Saturday, January 27, 2018

the craziest thing I saw at the Grand National Roadster Show today, was the 4 wheeled motorcycle... yep, two fronts, tow backs, and somehow, as long as it has a VIN for a motorbike, that's what the DMV believes it is, I was told

If you're thinking, "hey, I've seen this in some old magazine, it's been around since the 70s" then you're having the same thought I did, and I couldn't recall when or where... but I ran across this photo last March

Thanks for reminding me Burkey!

the coolest thing I saw at the Grand National Roadster Show today was the Frankenspider! A collaboration of pinstripers and artists!

How crazy is this, airplane crashed onto a roof... no one was injured, and the plane just sat there!

The house at 46 Angus Drive, Ruislip, Middlesex, (a London suburb) was an incredible structure  that didn't buckle under the crash landing of this airplane.

Irene Zigmund spoke of the incredible escape of herself and her 4-month old-son David, who was asleep in his cot upstairs when Railway Air Services DC-3 G-AGZA landed on the house, which is now known as 'Dakota's Rest'. The crash landing on the houses earned the Captain the nickname "Rooftop Johnson".

The plane only took off from RAF Northolt on Dec 19th 1946 when the crash occurred, it hadn't had the snow cleaned off the wings

The Dakota was ready to depart from Northolt Airport to Glasgow and had a total of four crew and one passenger on board. The aircraft had been de-iced since it was a cold, snowy evening which had delayed the departure.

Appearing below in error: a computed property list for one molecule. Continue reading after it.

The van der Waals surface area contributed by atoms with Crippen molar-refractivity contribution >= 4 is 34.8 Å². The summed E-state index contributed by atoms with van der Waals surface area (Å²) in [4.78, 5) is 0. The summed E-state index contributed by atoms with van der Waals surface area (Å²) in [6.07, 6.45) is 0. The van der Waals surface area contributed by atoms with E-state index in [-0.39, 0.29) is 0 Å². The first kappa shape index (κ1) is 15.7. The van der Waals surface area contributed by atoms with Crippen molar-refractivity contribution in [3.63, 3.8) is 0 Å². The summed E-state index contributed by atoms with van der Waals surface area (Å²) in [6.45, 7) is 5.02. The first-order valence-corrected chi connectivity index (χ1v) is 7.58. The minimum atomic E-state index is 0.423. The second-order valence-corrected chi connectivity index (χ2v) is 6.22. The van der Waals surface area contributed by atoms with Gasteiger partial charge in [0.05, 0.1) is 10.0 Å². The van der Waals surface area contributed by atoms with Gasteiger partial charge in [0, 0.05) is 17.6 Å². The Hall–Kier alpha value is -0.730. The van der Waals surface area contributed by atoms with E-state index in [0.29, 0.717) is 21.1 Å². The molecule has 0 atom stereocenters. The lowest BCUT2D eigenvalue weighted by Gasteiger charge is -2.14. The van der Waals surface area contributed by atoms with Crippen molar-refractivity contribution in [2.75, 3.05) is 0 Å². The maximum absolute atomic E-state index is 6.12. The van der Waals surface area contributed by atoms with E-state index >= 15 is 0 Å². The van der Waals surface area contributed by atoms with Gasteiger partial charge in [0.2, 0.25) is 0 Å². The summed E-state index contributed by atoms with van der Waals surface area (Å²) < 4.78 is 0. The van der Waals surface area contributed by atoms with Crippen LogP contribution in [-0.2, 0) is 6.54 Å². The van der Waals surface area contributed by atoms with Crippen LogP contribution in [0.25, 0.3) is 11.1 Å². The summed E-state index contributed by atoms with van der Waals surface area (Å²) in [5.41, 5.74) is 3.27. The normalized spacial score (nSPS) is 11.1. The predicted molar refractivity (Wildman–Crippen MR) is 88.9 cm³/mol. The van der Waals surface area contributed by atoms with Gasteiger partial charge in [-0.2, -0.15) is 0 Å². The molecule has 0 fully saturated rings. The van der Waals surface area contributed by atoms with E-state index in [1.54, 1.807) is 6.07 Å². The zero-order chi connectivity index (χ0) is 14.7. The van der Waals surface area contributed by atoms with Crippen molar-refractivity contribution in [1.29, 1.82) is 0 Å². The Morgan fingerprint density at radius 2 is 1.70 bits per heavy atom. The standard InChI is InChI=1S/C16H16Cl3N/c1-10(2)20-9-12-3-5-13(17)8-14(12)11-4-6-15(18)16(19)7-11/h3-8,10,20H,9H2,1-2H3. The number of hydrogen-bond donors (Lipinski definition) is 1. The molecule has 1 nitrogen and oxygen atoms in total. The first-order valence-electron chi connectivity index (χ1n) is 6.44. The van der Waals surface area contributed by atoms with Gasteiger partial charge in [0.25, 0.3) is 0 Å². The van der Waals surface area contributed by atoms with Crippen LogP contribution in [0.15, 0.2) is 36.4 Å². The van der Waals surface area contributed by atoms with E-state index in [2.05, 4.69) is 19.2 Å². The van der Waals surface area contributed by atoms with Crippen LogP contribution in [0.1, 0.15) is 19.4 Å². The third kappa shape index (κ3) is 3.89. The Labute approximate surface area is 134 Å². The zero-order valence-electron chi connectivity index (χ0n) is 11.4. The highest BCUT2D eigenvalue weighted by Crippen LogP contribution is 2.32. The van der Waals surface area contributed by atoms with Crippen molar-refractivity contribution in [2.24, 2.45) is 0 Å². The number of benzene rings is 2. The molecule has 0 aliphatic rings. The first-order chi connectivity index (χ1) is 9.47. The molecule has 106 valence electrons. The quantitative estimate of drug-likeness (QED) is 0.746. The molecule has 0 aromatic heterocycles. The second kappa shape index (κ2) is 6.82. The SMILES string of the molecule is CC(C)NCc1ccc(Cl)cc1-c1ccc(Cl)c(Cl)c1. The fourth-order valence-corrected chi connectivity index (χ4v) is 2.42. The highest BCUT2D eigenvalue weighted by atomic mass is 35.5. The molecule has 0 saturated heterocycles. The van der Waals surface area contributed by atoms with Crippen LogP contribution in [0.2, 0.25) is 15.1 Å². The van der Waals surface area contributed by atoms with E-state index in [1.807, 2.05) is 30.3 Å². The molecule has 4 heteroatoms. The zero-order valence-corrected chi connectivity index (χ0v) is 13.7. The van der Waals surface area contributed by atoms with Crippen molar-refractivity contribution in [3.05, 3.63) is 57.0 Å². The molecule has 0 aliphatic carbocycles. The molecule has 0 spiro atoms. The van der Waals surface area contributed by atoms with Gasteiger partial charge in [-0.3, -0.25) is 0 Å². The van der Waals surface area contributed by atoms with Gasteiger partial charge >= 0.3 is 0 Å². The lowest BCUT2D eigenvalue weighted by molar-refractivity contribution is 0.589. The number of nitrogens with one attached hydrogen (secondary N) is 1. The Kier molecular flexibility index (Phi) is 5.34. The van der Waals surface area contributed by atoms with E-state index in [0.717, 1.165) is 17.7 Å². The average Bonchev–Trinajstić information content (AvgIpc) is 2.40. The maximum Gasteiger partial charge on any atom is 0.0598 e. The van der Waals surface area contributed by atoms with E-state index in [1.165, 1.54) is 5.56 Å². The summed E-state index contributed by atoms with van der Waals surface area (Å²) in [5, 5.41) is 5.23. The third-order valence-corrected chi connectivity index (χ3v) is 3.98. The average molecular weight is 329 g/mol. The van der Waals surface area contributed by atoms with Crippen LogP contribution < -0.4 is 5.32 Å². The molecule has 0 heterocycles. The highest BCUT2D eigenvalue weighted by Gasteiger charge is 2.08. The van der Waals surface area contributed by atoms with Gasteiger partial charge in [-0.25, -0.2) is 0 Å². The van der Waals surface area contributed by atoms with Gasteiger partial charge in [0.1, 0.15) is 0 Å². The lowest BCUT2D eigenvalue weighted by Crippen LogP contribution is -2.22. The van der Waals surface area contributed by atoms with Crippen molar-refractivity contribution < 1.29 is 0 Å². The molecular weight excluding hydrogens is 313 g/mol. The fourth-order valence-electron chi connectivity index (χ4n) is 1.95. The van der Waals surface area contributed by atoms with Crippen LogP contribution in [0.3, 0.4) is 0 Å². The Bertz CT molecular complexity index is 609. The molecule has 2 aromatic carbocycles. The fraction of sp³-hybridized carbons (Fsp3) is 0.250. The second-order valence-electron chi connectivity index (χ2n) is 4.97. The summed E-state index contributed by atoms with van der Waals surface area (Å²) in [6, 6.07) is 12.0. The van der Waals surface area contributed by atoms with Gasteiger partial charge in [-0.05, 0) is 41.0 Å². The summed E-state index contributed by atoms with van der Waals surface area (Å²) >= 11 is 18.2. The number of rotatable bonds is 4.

While the Dakota was waiting the temperature dropped and snow was falling and froze on the wings. The plane was finally ready for departure and taxied into position for take-off. The snow storm had closed the airport to incoming traffic and outbound traffic was subject to long delays. The aircraft had been waiting for more than an hour for clearance

When the pilot accelerated down the runway he noticed that when the aircraft lifted off, it could not gain any height, the ice had packed on on the wings, disturbed the air flow, and the aircraft wasn't getting any height.

 It was however too late to abort take-off so the crew tried to get the aircraft to climb. The aircraft flew only a few feet over rooftops straight down Angus Drive from the end of the runway until the left wing contacted taller rooftops and the aircraft slewed through 90 degrees and came to rest on the roof of a house.

G-AGZA was severely damaged and radio officer Murdoch was fortunate that he wasn't sitting in his seat as some metalwork was pushed through the seat and it would probably have killed him had he been sitting there.

In fact no one was even injured in the incident, the crew and passenger all descended into the house's loft, down the loft ladder onto the landing and then down stairs out the front door

Coffee and donuts video, but bring a box of Kleenex

Patrick McKay is an Irish immigrant who realized the American dream during the 1950s.

He was a full-time bus driver, business owner and adventurer. When he wasn’t driving buses, McKay wanted to ride in style. This led him to purchase an ultra-stylish 1956 Nash Ambassador.

 The Nash was the focal point of McKay’s life as a young adult. He impressed his wife on their first date with that car. They drove it on their honeymoon. It became the touring vehicle for his family’s many adventures.

As his health began to fail, and his mind succumbed to the affects of dementia, McKay’s final wishes was to take one last ride in a blue 1956 Nash Ambassador.

Friday, January 26, 2018

a WW1 British plane crash landing on a French house.

In this very car the Archduke of Austria was in, when Serbian Nationalist Gavrilo Princip attacked and killed the Archduke sparking WW1

Aspen X Games 2018 snowmobile finals, LaVallee vs Turcotte, skip the first minute, as always

It's all over at the 3 minutes point

a promotional jazz album "available exclusively through your Johnson Sea Horse dealer".... how about that for obscure!